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Matthew Henry's Commentary – Verses 1–12
Verses 1–12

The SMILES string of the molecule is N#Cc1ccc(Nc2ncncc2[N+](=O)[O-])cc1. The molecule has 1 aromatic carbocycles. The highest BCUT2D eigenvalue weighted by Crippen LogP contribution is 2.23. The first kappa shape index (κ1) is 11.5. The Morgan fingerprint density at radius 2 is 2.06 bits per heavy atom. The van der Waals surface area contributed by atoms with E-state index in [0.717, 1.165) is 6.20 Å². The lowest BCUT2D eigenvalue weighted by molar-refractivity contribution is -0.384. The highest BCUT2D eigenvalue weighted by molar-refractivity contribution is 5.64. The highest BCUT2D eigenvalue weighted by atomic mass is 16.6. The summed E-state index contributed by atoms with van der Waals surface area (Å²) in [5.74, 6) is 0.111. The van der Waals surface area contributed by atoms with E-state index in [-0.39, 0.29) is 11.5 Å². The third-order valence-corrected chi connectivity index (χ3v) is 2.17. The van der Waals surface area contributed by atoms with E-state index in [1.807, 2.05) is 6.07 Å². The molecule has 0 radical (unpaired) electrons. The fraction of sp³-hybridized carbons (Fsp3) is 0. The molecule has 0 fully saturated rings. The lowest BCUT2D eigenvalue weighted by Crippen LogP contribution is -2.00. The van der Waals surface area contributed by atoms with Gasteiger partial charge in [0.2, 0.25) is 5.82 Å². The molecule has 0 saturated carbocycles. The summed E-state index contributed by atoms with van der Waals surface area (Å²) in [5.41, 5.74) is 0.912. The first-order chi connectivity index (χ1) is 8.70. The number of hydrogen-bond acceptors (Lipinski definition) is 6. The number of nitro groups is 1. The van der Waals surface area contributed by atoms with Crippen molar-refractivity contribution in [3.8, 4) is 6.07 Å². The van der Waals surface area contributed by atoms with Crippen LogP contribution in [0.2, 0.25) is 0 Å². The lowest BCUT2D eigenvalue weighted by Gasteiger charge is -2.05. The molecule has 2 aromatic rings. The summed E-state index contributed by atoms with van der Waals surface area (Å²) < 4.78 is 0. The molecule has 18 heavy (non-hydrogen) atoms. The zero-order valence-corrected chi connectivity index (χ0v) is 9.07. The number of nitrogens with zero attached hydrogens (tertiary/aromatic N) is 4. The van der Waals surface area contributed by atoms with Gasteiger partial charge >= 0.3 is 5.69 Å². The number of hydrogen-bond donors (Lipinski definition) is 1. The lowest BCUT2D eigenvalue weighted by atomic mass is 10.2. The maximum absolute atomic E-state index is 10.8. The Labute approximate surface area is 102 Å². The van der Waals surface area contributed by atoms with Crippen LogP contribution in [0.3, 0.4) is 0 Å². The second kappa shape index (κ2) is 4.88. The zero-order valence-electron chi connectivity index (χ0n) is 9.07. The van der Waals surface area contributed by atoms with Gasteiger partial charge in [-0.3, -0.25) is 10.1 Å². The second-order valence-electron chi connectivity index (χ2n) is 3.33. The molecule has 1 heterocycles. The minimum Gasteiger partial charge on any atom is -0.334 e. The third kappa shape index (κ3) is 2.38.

How the ten tribes deserted the house of David we read in the foregoing chapter. They had formerly sat loose to that family (2 Sam. 20:1, 2), and now they quite threw it off, not considering how much it would weaken the common interest and take Israel down from that pitch of glory at which it had arrived in the last reign. But thus the kingdom must be corrected as well as the house of David. 1. Rehoboam at length, like a bold man, raises an army, with a design to reduce the revolters, 2 Chron. 11:1. Judah and Benjamin were not only resolved to continue their allegiance to him, but ready to give him the best assistance they could for the recovery of his right. Judah was his own tribe, that owned him some years before the rest did; Benjamin was the tribe in which Jerusalem, or the greatest part of it, stood, which perhaps was one reason why that tribe clave to him. 2. Yet, like a conscientious man, when God forbade him to prosecute this design, in obedience to him he let it fall, either because he reverenced the divine authority or because he knew that he should not prosper if he should go contrary to God’s command, but instead of retrieving what was lost would be in danger of losing what he had. It is dangerous undertaking any thing, but especially undertaking a war, contrary to the will of God. God calls him (2 Chron. 11:3), Rehoboam the son of Solomon, to intimate that this was determined for the sin of Solomon, and it would be to no purpose to oppose a decree that had gone forth. They obeyed the words of the Lord; and though it looked mean, and would turn to their reproach among their neighbours, yet, because God would have it so, they laid down their arms. 3. Like a discreet man, he fortified his own country. He saw it was to no purpose to think of reducing those that had revolted. A few good words might have prevented their defection, but now all the forces of his kingdom cannot bring them back. The think is done, and so it must rest; it is his wisdom to make the best of it. Perhaps the same young counsellors that had advised him to answer them roughly urged him to fight them, notwithstanding the divine inhibition; but he had paid dearly enough for being advised by them, and therefore now, we may suppose, his aged and experienced counsellors were hearkened to, and they advised him to submit to the will of God concerning what was lost, and to make it his business to keep what he had. It was probably by their advice that, (1.) He fortified his frontiers, and many of the principal cities of his kingdom, which, in Solomon’s peaceable reign, no care had been taken for the defence of. (2.) He furnished them with good stores of victuals and arms, 2 Chron. 11:11, 12. Because God forbade him to fight, he did not therefore sit down sullenly, and say that he would do nothing for the public safety if he might not do that, but prudently provided against an attack. Those that may not be conquerors, yet may be builders.